Are there alternatives to consider?
While spaying or neutering are the most common sterilization options for dogs, there are some other alternatives your vet may bring up:
Vasectomy: While not common, there are procedures for male dogs similar to those for humans that sever the tubes, which move sperm from the testes.
Partial spay: A hysterectomy for female dogs involves removing the uterus, but leaving the ovaries. Dogs who undergo this surgery will still go into heat but won’t menstruate and are unable to become pregnant.
Ovariectomy: On the opposite spectrum, this surgery removes the ovaries but leaves the uterus, which eliminates the heat cycle entirely.
Nonsurgical sterilization: While still in the early stages, researchers are working to develop an injection for male dogs that stops sperm production without requiring surgery.
FAQ (People Also Ask)
How long is the recovery period after spaying or neutering?
While it takes about 10 to 14 days for a dog to fully recover from spay or neuter surgery, most dogs will begin to feel better in just 24 to 48 hours.
How much does it cost to spay or neuter a dog?
The cost of spay or neuter surgery varies widely depending on your location, the size of your dog, the type of surgery, and your pet’s age. A routine neuter can range anywhere from $45 to over $300, while a routine spay can be $65 to over $600.
Fortunately, many areas have local free or low-cost spay/neuter clinics, so contact your local Humane Society or SPCA to find out about opportunities near you. You may also choose to adopt a dog from a shelter that includes spay or neuter services in their adoption fee.
Is it better to spay before or after first heat?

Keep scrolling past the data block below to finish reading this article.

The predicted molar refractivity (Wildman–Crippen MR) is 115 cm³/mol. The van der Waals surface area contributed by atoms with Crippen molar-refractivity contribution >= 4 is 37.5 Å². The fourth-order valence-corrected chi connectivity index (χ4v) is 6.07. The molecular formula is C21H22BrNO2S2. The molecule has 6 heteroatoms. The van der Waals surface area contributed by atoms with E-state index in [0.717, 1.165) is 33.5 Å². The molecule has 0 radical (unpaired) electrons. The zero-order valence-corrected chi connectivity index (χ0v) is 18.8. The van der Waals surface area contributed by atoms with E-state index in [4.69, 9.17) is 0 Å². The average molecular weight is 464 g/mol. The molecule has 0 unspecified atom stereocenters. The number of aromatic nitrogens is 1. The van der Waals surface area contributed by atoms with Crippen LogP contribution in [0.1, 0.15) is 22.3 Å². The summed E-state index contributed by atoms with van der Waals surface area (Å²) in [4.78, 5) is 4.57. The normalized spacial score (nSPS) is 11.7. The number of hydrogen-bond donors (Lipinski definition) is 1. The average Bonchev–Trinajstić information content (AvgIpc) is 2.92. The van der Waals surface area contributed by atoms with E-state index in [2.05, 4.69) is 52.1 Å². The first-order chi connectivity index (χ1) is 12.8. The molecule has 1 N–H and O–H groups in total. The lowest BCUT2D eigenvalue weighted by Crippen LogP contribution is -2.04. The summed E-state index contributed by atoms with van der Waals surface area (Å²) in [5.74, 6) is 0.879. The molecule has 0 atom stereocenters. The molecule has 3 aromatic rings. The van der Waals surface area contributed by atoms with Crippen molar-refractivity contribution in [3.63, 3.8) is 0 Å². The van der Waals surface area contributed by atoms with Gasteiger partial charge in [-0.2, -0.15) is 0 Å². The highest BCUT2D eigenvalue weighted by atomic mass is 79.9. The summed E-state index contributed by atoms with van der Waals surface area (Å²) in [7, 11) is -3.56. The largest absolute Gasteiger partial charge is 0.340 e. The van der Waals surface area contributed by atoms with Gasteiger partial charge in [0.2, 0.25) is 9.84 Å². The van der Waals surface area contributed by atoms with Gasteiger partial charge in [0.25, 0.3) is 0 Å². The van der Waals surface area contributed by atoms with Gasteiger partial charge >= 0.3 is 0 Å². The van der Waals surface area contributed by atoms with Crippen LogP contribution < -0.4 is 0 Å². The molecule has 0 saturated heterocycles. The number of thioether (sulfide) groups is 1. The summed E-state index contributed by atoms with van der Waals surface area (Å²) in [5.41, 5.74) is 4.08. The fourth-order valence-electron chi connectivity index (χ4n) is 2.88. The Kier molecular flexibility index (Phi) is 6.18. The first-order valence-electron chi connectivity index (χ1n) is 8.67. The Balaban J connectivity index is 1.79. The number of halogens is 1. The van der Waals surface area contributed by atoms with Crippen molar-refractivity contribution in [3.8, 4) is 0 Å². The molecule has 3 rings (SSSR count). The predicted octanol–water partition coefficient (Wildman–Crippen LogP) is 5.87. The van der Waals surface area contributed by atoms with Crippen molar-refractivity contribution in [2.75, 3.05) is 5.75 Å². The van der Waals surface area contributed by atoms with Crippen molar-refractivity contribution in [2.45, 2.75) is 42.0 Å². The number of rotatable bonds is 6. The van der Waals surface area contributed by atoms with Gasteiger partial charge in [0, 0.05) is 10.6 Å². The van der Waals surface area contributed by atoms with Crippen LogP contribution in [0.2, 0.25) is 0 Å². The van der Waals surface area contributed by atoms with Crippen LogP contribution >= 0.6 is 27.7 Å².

Spaying before your pet enters their first heat decreases your dog’s risk of some cancers and reduces the hassle of cleaning up after a menstruating dog, which can definitely get messy.
What are the cons of spaying too early?
For larger dogs, spaying too early can lead to health conditions like hip dysplasia, torn ligaments, urinary incontinence, and some cancers.
What happens if you neuter too early?
Neutering a dog too early can result in a loss of bone mass and even lead to behavioral issues, like aggression.
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Dr. Alycia Washington, DVM, MS
Alycia Washington, DVM, is a small animal emergency veterinarian based in North Carolina. She works as a relief veterinarian and provides services to numerous emergency and specialty hospitals. Dr. Washington is also a children’s book author and freelance writer with a focus on veterinary medicine. She has a special fondness for turtles, honey bees, and penguins — none of which she treats. In her free time, Dr. Washington enjoys travel, good food, and good enough coffee.